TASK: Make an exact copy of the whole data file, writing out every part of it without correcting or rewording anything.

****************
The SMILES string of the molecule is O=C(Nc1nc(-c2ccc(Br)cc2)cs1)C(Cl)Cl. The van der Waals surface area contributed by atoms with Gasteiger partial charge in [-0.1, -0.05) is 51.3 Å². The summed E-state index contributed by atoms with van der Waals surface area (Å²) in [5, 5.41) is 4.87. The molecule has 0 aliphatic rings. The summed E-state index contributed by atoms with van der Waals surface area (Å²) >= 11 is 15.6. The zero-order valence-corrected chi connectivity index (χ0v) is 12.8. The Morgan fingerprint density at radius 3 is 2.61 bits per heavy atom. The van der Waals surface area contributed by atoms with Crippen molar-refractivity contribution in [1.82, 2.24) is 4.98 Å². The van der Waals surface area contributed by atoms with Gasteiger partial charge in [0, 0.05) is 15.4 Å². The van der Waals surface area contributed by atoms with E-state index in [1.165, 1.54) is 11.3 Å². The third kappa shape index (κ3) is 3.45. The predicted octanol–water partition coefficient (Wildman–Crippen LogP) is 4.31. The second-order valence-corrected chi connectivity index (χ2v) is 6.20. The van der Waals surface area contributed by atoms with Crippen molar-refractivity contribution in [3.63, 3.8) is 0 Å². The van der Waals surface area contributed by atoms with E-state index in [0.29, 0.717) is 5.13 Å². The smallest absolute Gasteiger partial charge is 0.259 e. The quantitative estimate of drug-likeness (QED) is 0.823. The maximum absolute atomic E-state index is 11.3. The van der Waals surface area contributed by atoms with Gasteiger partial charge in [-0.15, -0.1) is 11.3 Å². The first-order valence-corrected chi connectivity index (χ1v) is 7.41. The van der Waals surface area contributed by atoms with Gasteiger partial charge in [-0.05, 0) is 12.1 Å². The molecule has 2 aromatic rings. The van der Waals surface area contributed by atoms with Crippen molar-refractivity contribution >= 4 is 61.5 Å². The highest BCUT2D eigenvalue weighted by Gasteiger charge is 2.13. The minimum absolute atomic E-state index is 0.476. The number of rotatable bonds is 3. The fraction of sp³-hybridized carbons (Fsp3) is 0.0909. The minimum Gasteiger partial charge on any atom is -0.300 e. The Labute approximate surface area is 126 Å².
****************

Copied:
The SMILES string of the molecule is O=C(Nc1nc(-c2ccc(Br)cc2)cs1)C(Cl)Cl. The van der Waals surface area contributed by atoms with Gasteiger partial charge in [-0.1, -0.05) is 51.3 Å². The summed E-state index contributed by atoms with van der Waals surface area (Å²) in [5, 5.41) is 4.87. The molecule has 0 aliphatic rings. The summed E-state index contributed by atoms with van der Waals surface area (Å²) >= 11 is 15.6. The zero-order valence-corrected chi connectivity index (χ0v) is 12.8. The Morgan fingerprint density at radius 3 is 2.61 bits per heavy atom. The van der Waals surface area contributed by atoms with Crippen molar-refractivity contribution in [1.82, 2.24) is 4.98 Å². The van der Waals surface area contributed by atoms with Gasteiger partial charge in [0, 0.05) is 15.4 Å². The van der Waals surface area contributed by atoms with E-state index in [1.165, 1.54) is 11.3 Å². The third kappa shape index (κ3) is 3.45. The predicted octanol–water partition coefficient (Wildman–Crippen LogP) is 4.31. The second-order valence-corrected chi connectivity index (χ2v) is 6.20. The van der Waals surface area contributed by atoms with Crippen molar-refractivity contribution in [3.63, 3.8) is 0 Å². The van der Waals surface area contributed by atoms with E-state index in [0.29, 0.717) is 5.13 Å². The smallest absolute Gasteiger partial charge is 0.259 e. The quantitative estimate of drug-likeness (QED) is 0.823. The maximum absolute atomic E-state index is 11.3. The van der Waals surface area contributed by atoms with Gasteiger partial charge in [-0.15, -0.1) is 11.3 Å². The first-order valence-corrected chi connectivity index (χ1v) is 7.41. The van der Waals surface area contributed by atoms with Gasteiger partial charge in [-0.05, 0) is 12.1 Å². The molecule has 2 aromatic rings. The van der Waals surface area contributed by atoms with Crippen molar-refractivity contribution >= 4 is 61.5 Å². The highest BCUT2D eigenvalue weighted by Gasteiger charge is 2.13. The minimum absolute atomic E-state index is 0.476. The number of rotatable bonds is 3. The fraction of sp³-hybridized carbons (Fsp3) is 0.0909. The minimum Gasteiger partial charge on any atom is -0.300 e. The Labute approximate surface area is 126 Å².